House Republicans opposed the measure with a relatively united front. Fort Worth Rep. Kay Granger, the House’s chief negotiator for Republican appropriations, withdrew from the talks over objections to the amount of non-defense spending.

The deal eventually became an agreement between Democrats and Republicans in the Senate, with Senator John Cornyn, D-Tex., announcing that it would help Texas with a 10% increase in defense spending, increased border patrol, a proposal for funding to aid agriculture in connection with drought and investing in grants. fight school violence. Cornyn was the only Texas Republican in Congress to vote for the package.

But Roy’s objections went further. He and 30 other Republicans in or in the House of Representatives vowed to reject any priorities put forward by Senate Republicans who voted for a comprehensive package, writing in a letter to the upper house that “For at least nine months, this omnibus will reject incoming Republican Party suppresses any leverage to make important policy changes needed to secure our border with the power of the wallet.”

Roy and the rest of the Freedom Caucus are demanding that the new Republican leadership completely abandon voluminous legislative packages such as the omnibus. The bills, which could run for thousands of pages, are littered with priorities that lawmakers couldn’t possibly sift through, they argue, and that never see the light of day in House debates. McCarthy’s proposal for the rules includes a measure that would require members to lead bills to one subject, but does not have strict controls.

“We therefore reiterate that if any omnibus is passed in the remaining days of this Congress, we will oppose and suppress opposition to any legislative priority of those senators who vote to pass it, including the Republican leader,” they wrote. “We will oppose any rule, any request for assent, suspension of vote, or roll call on any such Senate bill and will otherwise do everything in our power to thwart even the slightest legislative and political efforts of these senators.”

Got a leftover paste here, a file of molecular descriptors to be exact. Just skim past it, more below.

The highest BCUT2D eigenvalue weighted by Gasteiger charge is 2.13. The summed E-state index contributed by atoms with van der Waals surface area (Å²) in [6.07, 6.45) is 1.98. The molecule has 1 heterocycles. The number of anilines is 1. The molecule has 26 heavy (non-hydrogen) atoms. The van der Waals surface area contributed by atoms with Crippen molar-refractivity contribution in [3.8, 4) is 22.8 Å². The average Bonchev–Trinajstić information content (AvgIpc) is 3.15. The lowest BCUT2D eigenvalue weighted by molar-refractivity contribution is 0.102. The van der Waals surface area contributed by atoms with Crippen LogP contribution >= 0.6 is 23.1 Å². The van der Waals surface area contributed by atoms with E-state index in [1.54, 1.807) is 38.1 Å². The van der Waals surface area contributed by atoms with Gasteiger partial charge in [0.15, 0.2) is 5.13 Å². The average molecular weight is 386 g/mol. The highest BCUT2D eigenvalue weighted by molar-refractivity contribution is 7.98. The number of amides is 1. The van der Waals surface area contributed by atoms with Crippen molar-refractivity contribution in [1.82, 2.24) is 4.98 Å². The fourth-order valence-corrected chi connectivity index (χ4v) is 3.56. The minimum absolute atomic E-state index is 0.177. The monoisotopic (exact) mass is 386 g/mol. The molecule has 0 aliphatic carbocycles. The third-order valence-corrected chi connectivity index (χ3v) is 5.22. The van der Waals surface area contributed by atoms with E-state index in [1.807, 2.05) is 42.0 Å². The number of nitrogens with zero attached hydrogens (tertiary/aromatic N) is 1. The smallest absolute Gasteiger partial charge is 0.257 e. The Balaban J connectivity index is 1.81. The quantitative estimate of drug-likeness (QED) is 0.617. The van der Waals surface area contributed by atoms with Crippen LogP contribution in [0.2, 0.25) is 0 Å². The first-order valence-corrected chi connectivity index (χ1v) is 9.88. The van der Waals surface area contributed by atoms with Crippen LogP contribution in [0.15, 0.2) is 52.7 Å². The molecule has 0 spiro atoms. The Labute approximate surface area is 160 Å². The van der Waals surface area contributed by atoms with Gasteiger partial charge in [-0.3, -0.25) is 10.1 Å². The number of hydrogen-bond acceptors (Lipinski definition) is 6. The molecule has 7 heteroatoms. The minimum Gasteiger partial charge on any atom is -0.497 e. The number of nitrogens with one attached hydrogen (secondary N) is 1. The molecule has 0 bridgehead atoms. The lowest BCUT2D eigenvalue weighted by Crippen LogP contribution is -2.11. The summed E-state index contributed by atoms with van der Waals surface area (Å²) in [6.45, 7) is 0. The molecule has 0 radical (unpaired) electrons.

Representatives Randy Weber, R-Friendswood, and Ronnie Jackson, R-Amarillo also signed the letter, as did outgoing representatives Louis Gohmert, R-Tyler, and Myra Flores, R-Los Indios. Rep.-elect Keith Self, R-Plano, also signed on.

McCarthy has declared his support for the effort, tweet last month that “when I am Speaker, their bills will be dead upon arrival in the House of Representatives if this nearly $2 trillion monster is allowed to move forward despite our objections and the will of the American people.”

But for all of McCarthy’s concessions to the right wing, he still hasn’t managed to attract enough members to win a comfortable majority by voting time on Tuesday. After he unveiled his rule proposals, nine Republicans in the House of Representatives, including Roy, released a statement on New Year’s Day that the proposals did not go far enough to allay their concerns, although they did make progress.

“At this stage, it is not surprising that expressions of vague hope, reflected in too many key points still being discussed, are not enough,” members said. “This is especially true of Mr. McCarthy’s candidacy for Speaker because the times call for a radical departure from the status quo, not a continuation of past and ongoing Republican failures.”

Freedom Caucus Chairman Scott Perry, PA, said Tuesday morning in a statement that McCarthy denied the group’s request for a promised vote on the Texas Republican border security plan, balancing the budget, phasing out IRS funding and term limits for Congress.

Other rules put forward by McCarthy include stopping proxy voting and setting the stage for new investigations into the Biden administration and committee on Jan. 6, but McCarthy has been stating his intention to do so for months. The Californian also described several of Freedom Caucus’s demands as largely self-serving, including the assignment of drain committees to group members.

Rep. Jim McGovern, D-Massachusetts, who chaired the House Rules Committee in the last Congress, lamented McCarthy’s proposal because it targets public employees and forgoes adjustments made to make the House more practical during the pandemic.

“Republican leaders have once again given in to the most extremist members of their own caucus by allowing the far right to hold a new speaker hostage,” McGovern said in a statement. “The American people have elected a divided government because they want us to put the people above politics and operate bipartisanly rather than empower extremists who are not interested in working together to achieve a goal.”